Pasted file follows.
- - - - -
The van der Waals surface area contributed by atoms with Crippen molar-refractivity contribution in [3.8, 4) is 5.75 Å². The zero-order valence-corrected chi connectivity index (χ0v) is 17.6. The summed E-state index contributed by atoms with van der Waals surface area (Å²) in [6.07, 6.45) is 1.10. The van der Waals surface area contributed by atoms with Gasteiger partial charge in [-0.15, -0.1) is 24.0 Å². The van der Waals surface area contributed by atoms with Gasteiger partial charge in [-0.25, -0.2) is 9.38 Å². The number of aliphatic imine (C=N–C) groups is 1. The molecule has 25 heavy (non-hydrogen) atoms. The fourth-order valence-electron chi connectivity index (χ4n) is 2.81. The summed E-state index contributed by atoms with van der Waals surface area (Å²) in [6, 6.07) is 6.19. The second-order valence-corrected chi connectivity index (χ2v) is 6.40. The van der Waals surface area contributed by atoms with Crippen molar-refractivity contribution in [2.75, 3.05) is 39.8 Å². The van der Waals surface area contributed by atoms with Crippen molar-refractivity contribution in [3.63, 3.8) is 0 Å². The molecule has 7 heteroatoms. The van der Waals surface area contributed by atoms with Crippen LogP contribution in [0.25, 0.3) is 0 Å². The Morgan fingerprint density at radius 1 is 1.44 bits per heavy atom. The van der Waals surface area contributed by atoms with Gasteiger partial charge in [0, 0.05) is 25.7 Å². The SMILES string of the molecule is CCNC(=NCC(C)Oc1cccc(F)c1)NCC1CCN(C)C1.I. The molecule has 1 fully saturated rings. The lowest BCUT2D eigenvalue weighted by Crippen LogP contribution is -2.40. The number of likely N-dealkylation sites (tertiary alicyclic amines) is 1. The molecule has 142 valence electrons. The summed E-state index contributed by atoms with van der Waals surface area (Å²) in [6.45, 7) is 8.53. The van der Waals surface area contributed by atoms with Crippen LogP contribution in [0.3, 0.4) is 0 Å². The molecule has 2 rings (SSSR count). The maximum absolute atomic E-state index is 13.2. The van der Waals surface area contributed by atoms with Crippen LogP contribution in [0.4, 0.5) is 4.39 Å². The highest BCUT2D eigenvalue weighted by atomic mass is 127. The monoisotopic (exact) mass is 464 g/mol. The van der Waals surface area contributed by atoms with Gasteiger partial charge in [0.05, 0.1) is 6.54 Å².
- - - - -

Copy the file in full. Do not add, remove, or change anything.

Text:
The van der Waals surface area contributed by atoms with Crippen molar-refractivity contribution in [3.8, 4) is 5.75 Å². The zero-order valence-corrected chi connectivity index (χ0v) is 17.6. The summed E-state index contributed by atoms with van der Waals surface area (Å²) in [6.07, 6.45) is 1.10. The van der Waals surface area contributed by atoms with Gasteiger partial charge in [-0.15, -0.1) is 24.0 Å². The van der Waals surface area contributed by atoms with Gasteiger partial charge in [-0.25, -0.2) is 9.38 Å². The number of aliphatic imine (C=N–C) groups is 1. The molecule has 25 heavy (non-hydrogen) atoms. The fourth-order valence-electron chi connectivity index (χ4n) is 2.81. The summed E-state index contributed by atoms with van der Waals surface area (Å²) in [6, 6.07) is 6.19. The second-order valence-corrected chi connectivity index (χ2v) is 6.40. The van der Waals surface area contributed by atoms with Crippen molar-refractivity contribution in [2.75, 3.05) is 39.8 Å². The van der Waals surface area contributed by atoms with Crippen molar-refractivity contribution in [3.63, 3.8) is 0 Å². The molecule has 7 heteroatoms. The van der Waals surface area contributed by atoms with Crippen LogP contribution in [0.25, 0.3) is 0 Å². The Morgan fingerprint density at radius 1 is 1.44 bits per heavy atom. The van der Waals surface area contributed by atoms with Gasteiger partial charge in [0, 0.05) is 25.7 Å². The SMILES string of the molecule is CCNC(=NCC(C)Oc1cccc(F)c1)NCC1CCN(C)C1.I. The molecule has 1 fully saturated rings. The lowest BCUT2D eigenvalue weighted by Crippen LogP contribution is -2.40. The number of likely N-dealkylation sites (tertiary alicyclic amines) is 1. The molecule has 142 valence electrons. The summed E-state index contributed by atoms with van der Waals surface area (Å²) in [6.45, 7) is 8.53. The van der Waals surface area contributed by atoms with Crippen LogP contribution in [0.3, 0.4) is 0 Å². The molecule has 2 rings (SSSR count). The maximum absolute atomic E-state index is 13.2. The van der Waals surface area contributed by atoms with Crippen LogP contribution in [0.4, 0.5) is 4.39 Å². The highest BCUT2D eigenvalue weighted by atomic mass is 127. The monoisotopic (exact) mass is 464 g/mol. The van der Waals surface area contributed by atoms with Gasteiger partial charge in [0.05, 0.1) is 6.54 Å².